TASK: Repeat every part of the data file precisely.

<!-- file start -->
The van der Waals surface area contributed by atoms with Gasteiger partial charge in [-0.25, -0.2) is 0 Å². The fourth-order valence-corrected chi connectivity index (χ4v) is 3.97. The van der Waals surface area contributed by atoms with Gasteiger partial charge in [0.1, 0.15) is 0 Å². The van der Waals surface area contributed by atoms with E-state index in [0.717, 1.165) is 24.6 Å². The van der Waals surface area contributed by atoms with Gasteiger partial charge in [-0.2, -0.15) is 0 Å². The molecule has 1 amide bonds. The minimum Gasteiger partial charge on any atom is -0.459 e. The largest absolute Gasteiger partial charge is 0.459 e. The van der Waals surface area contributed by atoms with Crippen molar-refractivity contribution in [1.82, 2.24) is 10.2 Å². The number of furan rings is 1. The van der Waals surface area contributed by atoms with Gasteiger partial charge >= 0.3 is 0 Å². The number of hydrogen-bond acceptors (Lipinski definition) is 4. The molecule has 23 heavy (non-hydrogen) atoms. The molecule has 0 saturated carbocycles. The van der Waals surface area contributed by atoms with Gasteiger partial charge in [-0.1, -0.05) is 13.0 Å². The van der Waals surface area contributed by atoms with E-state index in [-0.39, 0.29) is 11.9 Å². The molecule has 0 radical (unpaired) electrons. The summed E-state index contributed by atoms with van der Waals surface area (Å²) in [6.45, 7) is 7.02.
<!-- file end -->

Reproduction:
The van der Waals surface area contributed by atoms with Gasteiger partial charge in [-0.25, -0.2) is 0 Å². The fourth-order valence-corrected chi connectivity index (χ4v) is 3.97. The van der Waals surface area contributed by atoms with Gasteiger partial charge in [0.1, 0.15) is 0 Å². The van der Waals surface area contributed by atoms with E-state index in [0.717, 1.165) is 24.6 Å². The van der Waals surface area contributed by atoms with Gasteiger partial charge in [-0.2, -0.15) is 0 Å². The molecule has 1 amide bonds. The minimum Gasteiger partial charge on any atom is -0.459 e. The largest absolute Gasteiger partial charge is 0.459 e. The van der Waals surface area contributed by atoms with Crippen molar-refractivity contribution in [1.82, 2.24) is 10.2 Å². The number of furan rings is 1. The van der Waals surface area contributed by atoms with Gasteiger partial charge >= 0.3 is 0 Å². The number of hydrogen-bond acceptors (Lipinski definition) is 4. The molecule has 23 heavy (non-hydrogen) atoms. The molecule has 0 saturated carbocycles. The van der Waals surface area contributed by atoms with Gasteiger partial charge in [-0.1, -0.05) is 13.0 Å². The van der Waals surface area contributed by atoms with E-state index in [-0.39, 0.29) is 11.9 Å². The molecule has 0 radical (unpaired) electrons. The summed E-state index contributed by atoms with van der Waals surface area (Å²) in [6.45, 7) is 7.02.